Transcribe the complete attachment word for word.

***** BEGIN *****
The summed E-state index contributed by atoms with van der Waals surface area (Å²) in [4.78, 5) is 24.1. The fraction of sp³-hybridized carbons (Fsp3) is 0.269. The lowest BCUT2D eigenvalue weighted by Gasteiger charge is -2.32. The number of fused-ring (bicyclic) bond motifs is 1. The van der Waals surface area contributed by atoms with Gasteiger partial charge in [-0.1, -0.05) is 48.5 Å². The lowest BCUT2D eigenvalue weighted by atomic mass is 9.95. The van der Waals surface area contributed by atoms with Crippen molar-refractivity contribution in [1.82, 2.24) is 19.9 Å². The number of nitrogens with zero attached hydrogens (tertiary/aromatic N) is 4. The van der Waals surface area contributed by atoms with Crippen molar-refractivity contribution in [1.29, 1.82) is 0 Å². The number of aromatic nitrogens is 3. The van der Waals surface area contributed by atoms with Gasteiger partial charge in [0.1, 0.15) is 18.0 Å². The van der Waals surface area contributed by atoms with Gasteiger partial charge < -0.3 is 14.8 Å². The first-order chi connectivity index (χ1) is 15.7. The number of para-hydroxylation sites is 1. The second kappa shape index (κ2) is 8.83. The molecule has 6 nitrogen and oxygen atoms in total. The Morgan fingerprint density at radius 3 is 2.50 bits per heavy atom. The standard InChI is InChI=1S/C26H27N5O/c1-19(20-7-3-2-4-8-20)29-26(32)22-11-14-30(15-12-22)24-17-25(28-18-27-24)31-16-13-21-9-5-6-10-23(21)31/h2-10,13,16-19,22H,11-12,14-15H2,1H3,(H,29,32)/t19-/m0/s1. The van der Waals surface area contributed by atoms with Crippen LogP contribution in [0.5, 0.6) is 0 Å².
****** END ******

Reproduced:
The summed E-state index contributed by atoms with van der Waals surface area (Å²) in [4.78, 5) is 24.1. The fraction of sp³-hybridized carbons (Fsp3) is 0.269. The lowest BCUT2D eigenvalue weighted by Gasteiger charge is -2.32. The number of fused-ring (bicyclic) bond motifs is 1. The van der Waals surface area contributed by atoms with Gasteiger partial charge in [-0.1, -0.05) is 48.5 Å². The lowest BCUT2D eigenvalue weighted by atomic mass is 9.95. The van der Waals surface area contributed by atoms with Crippen molar-refractivity contribution in [1.82, 2.24) is 19.9 Å². The number of nitrogens with zero attached hydrogens (tertiary/aromatic N) is 4. The van der Waals surface area contributed by atoms with Crippen molar-refractivity contribution in [1.29, 1.82) is 0 Å². The number of aromatic nitrogens is 3. The van der Waals surface area contributed by atoms with Gasteiger partial charge in [0.1, 0.15) is 18.0 Å². The van der Waals surface area contributed by atoms with Gasteiger partial charge < -0.3 is 14.8 Å². The first-order chi connectivity index (χ1) is 15.7. The number of para-hydroxylation sites is 1. The second kappa shape index (κ2) is 8.83. The molecule has 6 nitrogen and oxygen atoms in total. The Morgan fingerprint density at radius 3 is 2.50 bits per heavy atom. The standard InChI is InChI=1S/C26H27N5O/c1-19(20-7-3-2-4-8-20)29-26(32)22-11-14-30(15-12-22)24-17-25(28-18-27-24)31-16-13-21-9-5-6-10-23(21)31/h2-10,13,16-19,22H,11-12,14-15H2,1H3,(H,29,32)/t19-/m0/s1. The van der Waals surface area contributed by atoms with Crippen LogP contribution in [0.5, 0.6) is 0 Å².